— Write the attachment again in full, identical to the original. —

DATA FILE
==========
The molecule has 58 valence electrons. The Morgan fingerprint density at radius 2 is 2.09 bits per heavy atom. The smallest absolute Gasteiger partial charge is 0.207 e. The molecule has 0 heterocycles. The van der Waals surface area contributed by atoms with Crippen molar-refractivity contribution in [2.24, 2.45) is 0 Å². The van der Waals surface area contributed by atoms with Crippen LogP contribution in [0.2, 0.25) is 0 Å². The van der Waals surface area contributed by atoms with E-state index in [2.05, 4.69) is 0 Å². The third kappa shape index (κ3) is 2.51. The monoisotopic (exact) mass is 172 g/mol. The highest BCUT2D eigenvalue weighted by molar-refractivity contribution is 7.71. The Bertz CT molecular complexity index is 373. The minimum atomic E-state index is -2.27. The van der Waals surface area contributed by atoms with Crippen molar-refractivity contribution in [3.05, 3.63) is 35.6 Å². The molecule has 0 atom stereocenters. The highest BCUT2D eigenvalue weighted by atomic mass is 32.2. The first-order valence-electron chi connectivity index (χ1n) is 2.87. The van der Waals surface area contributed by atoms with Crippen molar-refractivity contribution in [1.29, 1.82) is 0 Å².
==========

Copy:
The molecule has 58 valence electrons. The Morgan fingerprint density at radius 2 is 2.09 bits per heavy atom. The smallest absolute Gasteiger partial charge is 0.207 e. The molecule has 0 heterocycles. The van der Waals surface area contributed by atoms with Crippen molar-refractivity contribution in [2.24, 2.45) is 0 Å². The van der Waals surface area contributed by atoms with Crippen LogP contribution in [0.2, 0.25) is 0 Å². The van der Waals surface area contributed by atoms with E-state index in [2.05, 4.69) is 0 Å². The third kappa shape index (κ3) is 2.51. The monoisotopic (exact) mass is 172 g/mol. The highest BCUT2D eigenvalue weighted by molar-refractivity contribution is 7.71. The Bertz CT molecular complexity index is 373. The minimum atomic E-state index is -2.27. The van der Waals surface area contributed by atoms with Crippen molar-refractivity contribution in [3.05, 3.63) is 35.6 Å². The molecule has 0 atom stereocenters. The highest BCUT2D eigenvalue weighted by atomic mass is 32.2. The first-order valence-electron chi connectivity index (χ1n) is 2.87. The van der Waals surface area contributed by atoms with Crippen molar-refractivity contribution in [1.29, 1.82) is 0 Å².